# Infinite Sum Axioms in Tohoku

In his Tohoku paper, section 1.5, Grothendieck states the following axioms that an abelian category might satisfy:

AB4)Infinite sums exist, and the direct sum of monomorphisms is a monomorphism.

AB5)Infinite sums exist, and the and if $A_i$ (indices in some possibly infinite set $I$) is a filtrated family of subsets of some object A in the category, and B another subset of A, then $(\sum A_i)\cap B = \sum (A_i\cap B)$

(A subset is what I am translating sous-truc as meaning... I am not sure if this is the correct English notation for this notion.)

Grothendieck states that AB5 is stronger than AB4, without proof. I cannot prove it myself; can someone enlighten me as to why this is true?

So let us suppose we have a family of monomorphisms $$A_i \to B_i$$, where $$i$$ varies over an indexing set $$I$$. Let $$A = \bigoplus_i A_i$$ and $$B = \bigoplus_i B_i$$; we want to show that $$A \to B$$ is also a monomorphism. Let $$K$$ be the kernel, so that we have an exact sequence $$0 \longrightarrow K \longrightarrow A \longrightarrow B$$ Let $$\mathcal{J}$$ be the system of all finite subsets of $$I$$: this is a filtered poset, and if we define $$A_j = \bigoplus_{i \in j} A_i$$ and $$B_j = \bigoplus_{i \in j} B_i$$ for each finite subset $$j$$ of $$I$$, we get a filtered system. In any abelian category, given a diagram \begin{alignedat}{3} 0 \longrightarrow \mathord{} & K_j & \mathord{} \longrightarrow \mathord{} & A_j & \mathord{} \longrightarrow \mathord{} & B_j \\ & \downarrow && \downarrow && \downarrow \\ 0 \longrightarrow \mathord{} & K & \mathord{} \longrightarrow \mathord{} & A & \mathord{} \longrightarrow \mathord{} & B \\ \end{alignedat} if the rightmost vertical arrow is a monomorphism and both two rows are exact, then the left square is a pullback square; since $$A_j \to A$$ is also a monomorphism, this amounts to saying that $$K_j = A_j \cap K$$. Since $$j$$ is a finite set, $$A_j \to B_j$$ is automatically a monomorphism, so $$K_j = 0$$. Taking the filtered colimit over $$\mathcal{J}$$, we obtain $$\sum_j K_j = \left( \sum_j A_j \right) \cap K = A \cap K = K$$ so $$K = 0$$. Thus, $$A \to B$$ is a monomorphism.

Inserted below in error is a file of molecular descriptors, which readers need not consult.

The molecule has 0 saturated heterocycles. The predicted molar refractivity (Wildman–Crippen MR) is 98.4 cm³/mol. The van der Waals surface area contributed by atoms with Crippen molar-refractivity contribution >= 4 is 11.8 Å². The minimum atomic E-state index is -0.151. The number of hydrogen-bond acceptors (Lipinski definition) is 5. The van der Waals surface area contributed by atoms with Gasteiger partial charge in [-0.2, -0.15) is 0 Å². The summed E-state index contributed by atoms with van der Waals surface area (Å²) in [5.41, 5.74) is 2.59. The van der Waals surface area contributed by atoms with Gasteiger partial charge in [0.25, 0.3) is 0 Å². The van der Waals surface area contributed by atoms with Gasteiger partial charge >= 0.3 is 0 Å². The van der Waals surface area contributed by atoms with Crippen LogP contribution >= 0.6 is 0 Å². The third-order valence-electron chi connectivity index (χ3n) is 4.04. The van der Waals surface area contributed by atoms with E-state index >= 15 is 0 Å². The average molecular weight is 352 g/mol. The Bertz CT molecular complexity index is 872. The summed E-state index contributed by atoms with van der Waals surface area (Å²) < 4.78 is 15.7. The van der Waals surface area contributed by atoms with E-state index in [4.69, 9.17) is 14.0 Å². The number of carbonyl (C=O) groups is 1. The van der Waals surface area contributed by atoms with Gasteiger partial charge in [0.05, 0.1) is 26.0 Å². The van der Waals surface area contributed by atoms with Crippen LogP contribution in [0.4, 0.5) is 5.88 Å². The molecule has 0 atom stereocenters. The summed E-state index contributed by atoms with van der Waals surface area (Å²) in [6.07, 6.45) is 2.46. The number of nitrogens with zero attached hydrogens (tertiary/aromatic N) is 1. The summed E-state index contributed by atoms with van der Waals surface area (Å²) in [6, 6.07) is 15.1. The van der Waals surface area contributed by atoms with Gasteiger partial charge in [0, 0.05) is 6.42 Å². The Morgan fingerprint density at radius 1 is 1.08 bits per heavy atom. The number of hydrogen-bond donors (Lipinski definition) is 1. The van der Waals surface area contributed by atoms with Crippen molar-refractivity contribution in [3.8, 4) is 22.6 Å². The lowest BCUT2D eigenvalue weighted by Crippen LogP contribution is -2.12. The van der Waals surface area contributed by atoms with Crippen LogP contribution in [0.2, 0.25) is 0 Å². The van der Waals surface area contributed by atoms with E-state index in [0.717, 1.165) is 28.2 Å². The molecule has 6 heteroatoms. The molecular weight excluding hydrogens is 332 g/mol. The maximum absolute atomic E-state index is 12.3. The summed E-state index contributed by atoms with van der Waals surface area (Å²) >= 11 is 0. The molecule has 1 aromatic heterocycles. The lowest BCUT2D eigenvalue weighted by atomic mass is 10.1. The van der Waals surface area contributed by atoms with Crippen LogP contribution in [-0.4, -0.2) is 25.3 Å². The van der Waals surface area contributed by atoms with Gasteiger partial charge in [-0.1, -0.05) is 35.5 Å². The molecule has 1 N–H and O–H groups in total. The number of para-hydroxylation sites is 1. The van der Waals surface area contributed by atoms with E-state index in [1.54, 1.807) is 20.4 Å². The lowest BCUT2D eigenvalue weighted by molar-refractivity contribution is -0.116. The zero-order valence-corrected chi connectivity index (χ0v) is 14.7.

In fact, AB5 is strictly stronger than AB4. Take $$\mathcal{A} = \textbf{Ab}^\textrm{op}$$. The opposite of an abelian category is an abelian category, and it is not hard to show that $$\mathcal{A}$$ satisfies AB3 and AB4; but $$\mathcal{A}$$ does not satisfy AB5. This is the same example used by Grothendieck in his paper.